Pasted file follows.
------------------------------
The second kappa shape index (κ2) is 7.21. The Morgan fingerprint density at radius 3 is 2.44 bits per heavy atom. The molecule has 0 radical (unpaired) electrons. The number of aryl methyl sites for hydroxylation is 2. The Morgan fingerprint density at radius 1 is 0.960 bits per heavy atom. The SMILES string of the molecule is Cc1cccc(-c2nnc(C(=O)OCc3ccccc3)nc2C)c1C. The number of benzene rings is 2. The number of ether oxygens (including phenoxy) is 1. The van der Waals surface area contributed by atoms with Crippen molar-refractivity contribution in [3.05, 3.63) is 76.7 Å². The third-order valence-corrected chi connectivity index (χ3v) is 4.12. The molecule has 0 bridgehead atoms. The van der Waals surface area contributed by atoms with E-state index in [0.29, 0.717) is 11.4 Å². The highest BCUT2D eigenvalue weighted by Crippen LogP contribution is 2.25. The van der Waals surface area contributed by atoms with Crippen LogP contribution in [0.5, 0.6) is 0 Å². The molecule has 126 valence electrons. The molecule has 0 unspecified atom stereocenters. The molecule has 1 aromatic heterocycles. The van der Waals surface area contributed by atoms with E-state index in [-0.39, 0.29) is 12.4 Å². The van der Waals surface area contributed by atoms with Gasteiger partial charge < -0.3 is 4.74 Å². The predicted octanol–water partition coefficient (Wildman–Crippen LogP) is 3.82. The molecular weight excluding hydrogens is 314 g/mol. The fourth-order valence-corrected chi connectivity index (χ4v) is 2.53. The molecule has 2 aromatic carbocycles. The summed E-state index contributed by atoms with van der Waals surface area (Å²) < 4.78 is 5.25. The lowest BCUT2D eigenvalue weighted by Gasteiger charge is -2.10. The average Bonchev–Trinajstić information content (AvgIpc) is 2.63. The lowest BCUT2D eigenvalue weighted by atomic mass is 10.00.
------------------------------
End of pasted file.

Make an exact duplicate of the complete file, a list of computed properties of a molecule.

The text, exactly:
The second kappa shape index (κ2) is 7.21. The Morgan fingerprint density at radius 3 is 2.44 bits per heavy atom. The molecule has 0 radical (unpaired) electrons. The number of aryl methyl sites for hydroxylation is 2. The Morgan fingerprint density at radius 1 is 0.960 bits per heavy atom. The SMILES string of the molecule is Cc1cccc(-c2nnc(C(=O)OCc3ccccc3)nc2C)c1C. The number of benzene rings is 2. The number of ether oxygens (including phenoxy) is 1. The van der Waals surface area contributed by atoms with Crippen molar-refractivity contribution in [3.05, 3.63) is 76.7 Å². The third-order valence-corrected chi connectivity index (χ3v) is 4.12. The molecule has 0 bridgehead atoms. The van der Waals surface area contributed by atoms with E-state index in [0.29, 0.717) is 11.4 Å². The highest BCUT2D eigenvalue weighted by Crippen LogP contribution is 2.25. The van der Waals surface area contributed by atoms with Crippen LogP contribution in [0.5, 0.6) is 0 Å². The molecule has 126 valence electrons. The molecule has 0 unspecified atom stereocenters. The molecule has 1 aromatic heterocycles. The van der Waals surface area contributed by atoms with E-state index in [-0.39, 0.29) is 12.4 Å². The van der Waals surface area contributed by atoms with Gasteiger partial charge < -0.3 is 4.74 Å². The predicted octanol–water partition coefficient (Wildman–Crippen LogP) is 3.82. The molecular weight excluding hydrogens is 314 g/mol. The fourth-order valence-corrected chi connectivity index (χ4v) is 2.53. The molecule has 2 aromatic carbocycles. The summed E-state index contributed by atoms with van der Waals surface area (Å²) < 4.78 is 5.25. The lowest BCUT2D eigenvalue weighted by Gasteiger charge is -2.10. The average Bonchev–Trinajstić information content (AvgIpc) is 2.63. The lowest BCUT2D eigenvalue weighted by atomic mass is 10.00.